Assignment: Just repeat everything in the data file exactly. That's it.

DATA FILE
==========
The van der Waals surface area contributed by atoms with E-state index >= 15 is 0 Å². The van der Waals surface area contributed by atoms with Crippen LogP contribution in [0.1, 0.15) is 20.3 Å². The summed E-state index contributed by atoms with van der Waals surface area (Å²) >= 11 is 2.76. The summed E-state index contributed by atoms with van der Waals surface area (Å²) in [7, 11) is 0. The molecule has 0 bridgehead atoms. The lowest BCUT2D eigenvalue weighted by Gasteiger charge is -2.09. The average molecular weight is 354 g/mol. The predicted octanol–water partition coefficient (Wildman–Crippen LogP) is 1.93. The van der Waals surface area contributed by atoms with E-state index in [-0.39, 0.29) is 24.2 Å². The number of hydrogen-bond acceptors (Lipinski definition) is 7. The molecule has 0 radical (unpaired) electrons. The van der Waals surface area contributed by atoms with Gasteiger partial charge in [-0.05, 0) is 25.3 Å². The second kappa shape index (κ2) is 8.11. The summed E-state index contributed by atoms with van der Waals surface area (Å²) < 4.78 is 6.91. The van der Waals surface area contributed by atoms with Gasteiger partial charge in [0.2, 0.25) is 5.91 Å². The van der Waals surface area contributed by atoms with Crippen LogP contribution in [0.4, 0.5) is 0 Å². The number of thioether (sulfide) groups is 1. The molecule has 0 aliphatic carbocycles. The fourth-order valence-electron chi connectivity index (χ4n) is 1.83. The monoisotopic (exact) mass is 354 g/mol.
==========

The van der Waals surface area contributed by atoms with E-state index >= 15 is 0 Å². The van der Waals surface area contributed by atoms with Crippen LogP contribution in [0.1, 0.15) is 20.3 Å². The summed E-state index contributed by atoms with van der Waals surface area (Å²) >= 11 is 2.76. The summed E-state index contributed by atoms with van der Waals surface area (Å²) in [7, 11) is 0. The molecule has 0 bridgehead atoms. The lowest BCUT2D eigenvalue weighted by Gasteiger charge is -2.09. The average molecular weight is 354 g/mol. The predicted octanol–water partition coefficient (Wildman–Crippen LogP) is 1.93. The van der Waals surface area contributed by atoms with E-state index in [-0.39, 0.29) is 24.2 Å². The number of hydrogen-bond acceptors (Lipinski definition) is 7. The molecule has 0 radical (unpaired) electrons. The van der Waals surface area contributed by atoms with Gasteiger partial charge in [-0.05, 0) is 25.3 Å². The second kappa shape index (κ2) is 8.11. The summed E-state index contributed by atoms with van der Waals surface area (Å²) < 4.78 is 6.91. The van der Waals surface area contributed by atoms with Gasteiger partial charge in [0.2, 0.25) is 5.91 Å². The van der Waals surface area contributed by atoms with Crippen LogP contribution in [0.4, 0.5) is 0 Å². The number of thioether (sulfide) groups is 1. The molecule has 0 aliphatic carbocycles. The fourth-order valence-electron chi connectivity index (χ4n) is 1.83. The monoisotopic (exact) mass is 354 g/mol.